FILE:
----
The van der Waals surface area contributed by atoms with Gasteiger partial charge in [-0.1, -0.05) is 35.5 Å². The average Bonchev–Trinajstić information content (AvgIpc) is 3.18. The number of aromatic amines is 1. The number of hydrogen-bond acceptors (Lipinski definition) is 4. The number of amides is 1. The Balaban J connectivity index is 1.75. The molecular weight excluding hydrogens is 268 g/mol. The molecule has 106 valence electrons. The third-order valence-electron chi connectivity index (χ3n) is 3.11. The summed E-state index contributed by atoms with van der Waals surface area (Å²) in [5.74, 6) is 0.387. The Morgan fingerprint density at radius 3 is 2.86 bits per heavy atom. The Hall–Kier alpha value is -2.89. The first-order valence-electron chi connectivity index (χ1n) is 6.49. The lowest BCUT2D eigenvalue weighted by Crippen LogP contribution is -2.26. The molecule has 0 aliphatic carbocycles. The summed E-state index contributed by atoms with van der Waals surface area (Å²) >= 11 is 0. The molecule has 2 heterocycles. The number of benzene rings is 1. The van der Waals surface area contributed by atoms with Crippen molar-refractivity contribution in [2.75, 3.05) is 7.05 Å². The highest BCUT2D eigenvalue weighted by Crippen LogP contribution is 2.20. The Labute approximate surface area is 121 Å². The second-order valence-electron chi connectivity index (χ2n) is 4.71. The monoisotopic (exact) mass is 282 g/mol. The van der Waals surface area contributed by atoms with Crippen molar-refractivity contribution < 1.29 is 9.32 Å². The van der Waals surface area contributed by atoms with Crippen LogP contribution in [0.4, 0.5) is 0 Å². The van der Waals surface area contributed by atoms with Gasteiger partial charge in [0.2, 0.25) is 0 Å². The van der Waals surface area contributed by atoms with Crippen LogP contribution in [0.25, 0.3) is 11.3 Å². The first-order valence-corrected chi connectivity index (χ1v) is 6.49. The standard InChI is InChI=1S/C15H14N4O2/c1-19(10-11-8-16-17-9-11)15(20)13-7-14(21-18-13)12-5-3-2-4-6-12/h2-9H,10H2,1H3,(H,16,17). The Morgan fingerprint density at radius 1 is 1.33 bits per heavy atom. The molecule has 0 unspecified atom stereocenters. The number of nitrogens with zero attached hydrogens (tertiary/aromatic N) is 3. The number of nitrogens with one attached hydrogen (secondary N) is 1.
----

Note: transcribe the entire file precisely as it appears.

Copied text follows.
The van der Waals surface area contributed by atoms with Gasteiger partial charge in [-0.1, -0.05) is 35.5 Å². The average Bonchev–Trinajstić information content (AvgIpc) is 3.18. The number of aromatic amines is 1. The number of hydrogen-bond acceptors (Lipinski definition) is 4. The number of amides is 1. The Balaban J connectivity index is 1.75. The molecular weight excluding hydrogens is 268 g/mol. The molecule has 106 valence electrons. The third-order valence-electron chi connectivity index (χ3n) is 3.11. The summed E-state index contributed by atoms with van der Waals surface area (Å²) in [5.74, 6) is 0.387. The Morgan fingerprint density at radius 3 is 2.86 bits per heavy atom. The Hall–Kier alpha value is -2.89. The first-order valence-electron chi connectivity index (χ1n) is 6.49. The lowest BCUT2D eigenvalue weighted by Crippen LogP contribution is -2.26. The molecule has 0 aliphatic carbocycles. The summed E-state index contributed by atoms with van der Waals surface area (Å²) >= 11 is 0. The molecule has 2 heterocycles. The number of benzene rings is 1. The van der Waals surface area contributed by atoms with Crippen molar-refractivity contribution in [2.75, 3.05) is 7.05 Å². The highest BCUT2D eigenvalue weighted by Crippen LogP contribution is 2.20. The Labute approximate surface area is 121 Å². The second-order valence-electron chi connectivity index (χ2n) is 4.71. The monoisotopic (exact) mass is 282 g/mol. The van der Waals surface area contributed by atoms with Crippen molar-refractivity contribution < 1.29 is 9.32 Å². The van der Waals surface area contributed by atoms with Crippen LogP contribution in [0.4, 0.5) is 0 Å². The van der Waals surface area contributed by atoms with Gasteiger partial charge in [0.2, 0.25) is 0 Å². The van der Waals surface area contributed by atoms with Crippen LogP contribution in [0.25, 0.3) is 11.3 Å². The first-order valence-corrected chi connectivity index (χ1v) is 6.49. The standard InChI is InChI=1S/C15H14N4O2/c1-19(10-11-8-16-17-9-11)15(20)13-7-14(21-18-13)12-5-3-2-4-6-12/h2-9H,10H2,1H3,(H,16,17). The Morgan fingerprint density at radius 1 is 1.33 bits per heavy atom. The molecule has 0 unspecified atom stereocenters. The number of nitrogens with zero attached hydrogens (tertiary/aromatic N) is 3. The number of nitrogens with one attached hydrogen (secondary N) is 1.